The waterway has been a public health concern for both California and Mexican officials for decades. It flows from Baja California – historically, more than 10 percent
of the flow from Mexico consisted of untreated or partially treated sewage – to Calexico, where it begins to accumulate agricultural run-off until it terminates in the Salton Sea.
The river was designated a California EPA environmental justice water quality project in 2005, and the California Department of Public Health notes that “discarded tires, trash, dead animals, plumes of foam, and other wastes are often visible in the river channel,” according to its 2009 Border Health Status Report [PDF]
Miguel Figueroa of the nonprofit Calexico New River Committee says there are 300 homes less than a quarter-mile from the noxious and often odorous body of water, and he is organizing a coalition of residents and public health advocates to ask the EPA and Mexico’s Ministry of Environment and Natural Resources to expand its New River efforts. Mexican officials did not respond yesterday to a request for comment.
“We will tell them we hope that they realize that this is a big thing for us here,” Figueroa says. “Although we respect and acknowledge that attacking the problem at the source is a viable solution, and improvement has been observed, we also can state that we need more to be done and what better way than to start doing that on our side of the border?”
But Tomas Torres, director of the EPA's San Diego Border Liaison Office, says the issue is already on the EPA’s radar.
“The New River has always been a high priority for us,” Torres says. “It was not mentioned in 2012, but we mentioned it as a priority in our water goals for 2020. It will continue to be a high priority. There’s no doubt it is a very polluted river. This is why we’re having the public meeting in Calexico. We will consider other ideas and examples and strategies that the public may have that we can consider.”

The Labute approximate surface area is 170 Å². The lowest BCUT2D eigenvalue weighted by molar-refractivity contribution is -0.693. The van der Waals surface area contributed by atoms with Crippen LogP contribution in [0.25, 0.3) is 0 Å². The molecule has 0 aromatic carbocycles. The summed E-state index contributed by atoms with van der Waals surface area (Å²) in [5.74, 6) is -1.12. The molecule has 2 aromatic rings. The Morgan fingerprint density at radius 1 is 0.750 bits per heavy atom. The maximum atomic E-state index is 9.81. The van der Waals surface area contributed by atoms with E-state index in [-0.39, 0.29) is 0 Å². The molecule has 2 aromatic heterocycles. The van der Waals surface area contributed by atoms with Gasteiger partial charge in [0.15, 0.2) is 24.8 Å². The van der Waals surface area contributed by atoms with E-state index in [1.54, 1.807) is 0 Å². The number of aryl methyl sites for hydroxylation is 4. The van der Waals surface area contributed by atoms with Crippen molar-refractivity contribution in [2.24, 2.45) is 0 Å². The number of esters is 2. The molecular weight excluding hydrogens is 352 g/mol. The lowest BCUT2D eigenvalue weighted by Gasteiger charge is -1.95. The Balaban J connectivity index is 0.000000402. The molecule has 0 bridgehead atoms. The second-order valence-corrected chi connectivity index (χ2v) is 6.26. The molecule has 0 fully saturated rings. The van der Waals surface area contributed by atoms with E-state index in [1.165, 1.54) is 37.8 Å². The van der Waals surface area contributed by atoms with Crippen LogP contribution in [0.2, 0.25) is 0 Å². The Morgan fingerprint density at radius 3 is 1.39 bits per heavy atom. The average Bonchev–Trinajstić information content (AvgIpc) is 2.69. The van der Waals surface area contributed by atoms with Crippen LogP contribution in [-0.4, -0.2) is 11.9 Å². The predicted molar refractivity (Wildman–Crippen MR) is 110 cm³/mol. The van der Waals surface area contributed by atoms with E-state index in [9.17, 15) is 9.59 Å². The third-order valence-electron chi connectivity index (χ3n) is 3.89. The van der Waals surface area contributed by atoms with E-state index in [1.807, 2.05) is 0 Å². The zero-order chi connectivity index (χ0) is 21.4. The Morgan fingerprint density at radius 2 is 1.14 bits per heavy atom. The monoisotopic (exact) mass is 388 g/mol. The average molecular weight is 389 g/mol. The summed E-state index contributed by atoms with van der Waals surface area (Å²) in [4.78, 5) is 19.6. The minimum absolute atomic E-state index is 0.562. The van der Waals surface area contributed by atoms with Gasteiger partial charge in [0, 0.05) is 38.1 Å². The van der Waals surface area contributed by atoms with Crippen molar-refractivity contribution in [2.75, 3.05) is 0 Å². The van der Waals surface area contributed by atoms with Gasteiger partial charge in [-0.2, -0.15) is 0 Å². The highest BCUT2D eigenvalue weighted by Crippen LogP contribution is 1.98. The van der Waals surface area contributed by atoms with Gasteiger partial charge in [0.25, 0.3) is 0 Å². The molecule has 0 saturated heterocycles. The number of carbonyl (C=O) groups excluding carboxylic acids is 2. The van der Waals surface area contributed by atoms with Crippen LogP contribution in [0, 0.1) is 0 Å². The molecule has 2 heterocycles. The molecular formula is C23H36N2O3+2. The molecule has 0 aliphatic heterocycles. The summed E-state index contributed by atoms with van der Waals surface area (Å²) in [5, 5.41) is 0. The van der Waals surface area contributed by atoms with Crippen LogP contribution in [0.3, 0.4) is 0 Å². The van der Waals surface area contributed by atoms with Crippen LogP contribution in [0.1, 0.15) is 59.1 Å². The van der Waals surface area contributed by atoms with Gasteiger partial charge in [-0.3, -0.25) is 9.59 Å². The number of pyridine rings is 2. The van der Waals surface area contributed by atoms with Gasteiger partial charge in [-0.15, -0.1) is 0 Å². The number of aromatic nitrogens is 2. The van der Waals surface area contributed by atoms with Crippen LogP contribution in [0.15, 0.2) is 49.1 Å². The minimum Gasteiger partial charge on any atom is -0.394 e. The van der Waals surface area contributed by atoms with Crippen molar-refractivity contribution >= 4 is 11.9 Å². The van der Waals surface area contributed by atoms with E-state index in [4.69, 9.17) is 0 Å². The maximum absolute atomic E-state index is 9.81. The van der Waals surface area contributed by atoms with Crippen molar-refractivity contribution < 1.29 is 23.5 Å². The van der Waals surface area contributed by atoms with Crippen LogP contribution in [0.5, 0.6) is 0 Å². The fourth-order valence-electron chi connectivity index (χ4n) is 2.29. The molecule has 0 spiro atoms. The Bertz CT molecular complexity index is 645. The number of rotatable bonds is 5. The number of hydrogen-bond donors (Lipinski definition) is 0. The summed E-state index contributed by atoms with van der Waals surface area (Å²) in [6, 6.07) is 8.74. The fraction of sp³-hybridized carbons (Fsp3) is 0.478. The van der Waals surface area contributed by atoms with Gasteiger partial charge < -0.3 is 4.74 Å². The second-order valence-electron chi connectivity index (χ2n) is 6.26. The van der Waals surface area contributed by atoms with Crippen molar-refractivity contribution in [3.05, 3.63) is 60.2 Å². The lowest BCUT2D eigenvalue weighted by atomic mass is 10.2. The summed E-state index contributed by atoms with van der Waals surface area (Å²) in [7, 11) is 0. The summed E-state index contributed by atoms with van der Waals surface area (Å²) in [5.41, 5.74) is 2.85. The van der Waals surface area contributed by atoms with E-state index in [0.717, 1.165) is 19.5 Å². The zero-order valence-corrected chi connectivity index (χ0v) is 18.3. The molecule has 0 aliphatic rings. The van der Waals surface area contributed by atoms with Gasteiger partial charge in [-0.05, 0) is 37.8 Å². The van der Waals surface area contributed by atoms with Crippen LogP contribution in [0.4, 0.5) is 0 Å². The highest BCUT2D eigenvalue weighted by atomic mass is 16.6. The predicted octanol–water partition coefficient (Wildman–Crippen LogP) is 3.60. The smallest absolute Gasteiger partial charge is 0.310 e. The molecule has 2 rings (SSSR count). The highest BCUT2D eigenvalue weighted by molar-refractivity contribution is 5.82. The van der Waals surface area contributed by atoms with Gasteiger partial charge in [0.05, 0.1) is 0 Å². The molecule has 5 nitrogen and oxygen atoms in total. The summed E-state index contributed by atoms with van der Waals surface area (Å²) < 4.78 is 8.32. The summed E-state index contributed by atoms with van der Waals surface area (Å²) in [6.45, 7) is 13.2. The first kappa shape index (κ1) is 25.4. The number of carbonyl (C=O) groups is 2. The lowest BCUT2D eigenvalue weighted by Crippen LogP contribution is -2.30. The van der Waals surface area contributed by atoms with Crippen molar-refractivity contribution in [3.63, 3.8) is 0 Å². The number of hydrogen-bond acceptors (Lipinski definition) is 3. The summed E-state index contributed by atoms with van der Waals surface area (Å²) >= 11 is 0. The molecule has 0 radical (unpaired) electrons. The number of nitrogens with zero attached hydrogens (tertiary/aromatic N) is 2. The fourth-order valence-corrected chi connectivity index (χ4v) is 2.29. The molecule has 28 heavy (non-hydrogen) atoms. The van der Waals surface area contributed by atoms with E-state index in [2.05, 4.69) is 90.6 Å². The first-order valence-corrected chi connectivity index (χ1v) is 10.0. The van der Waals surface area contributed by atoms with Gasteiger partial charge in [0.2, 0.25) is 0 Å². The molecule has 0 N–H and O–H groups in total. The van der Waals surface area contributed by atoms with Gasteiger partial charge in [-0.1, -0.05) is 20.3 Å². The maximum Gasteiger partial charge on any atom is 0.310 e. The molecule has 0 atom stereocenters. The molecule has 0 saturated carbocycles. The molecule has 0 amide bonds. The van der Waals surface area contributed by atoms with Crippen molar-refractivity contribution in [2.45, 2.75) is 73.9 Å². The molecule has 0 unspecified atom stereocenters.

In the current financial climate, however, wastewater and other infrastructure projects that could help address public health concerns stemming from polluted waterways like the New River have effectively been put on the back burner. Federal funding for cross-border projects has been cut [PDF]
from $100 million in 2004 to $10 million in 2010.
Torres says there are a number of projects waiting in the queue.
“This is a Congressional appropriation, and it is subject to Congress adjustment every year,” he says. “What it has meant is that we have less money to invest in water and wastewater projects here on the border.”
Border 2020 and similar efforts dating back to 1992 [PDF]
emerged from the 1983 La Paz Agreement, as public officials in Mexico and the U.S. began to acknowledge the cross-border nature of environmental and health problems.
“We live in a binational community,” Norma Arceo, spokeswoman for the California Department of Public Health, wrote in an e-mail. “What happens on one side of the border often affects the other side of the border. This dynamic is true for public health as well. Infectious disease, natural resources, and natural disasters do not recognize national boundaries. Binational collaboration is essential for successful public health outcomes in our border region.”
A second California hearing will be held in National City on Oct. 18
. Public comment will be incorporated into the final Border 2020 plan, which will be released in August 2012.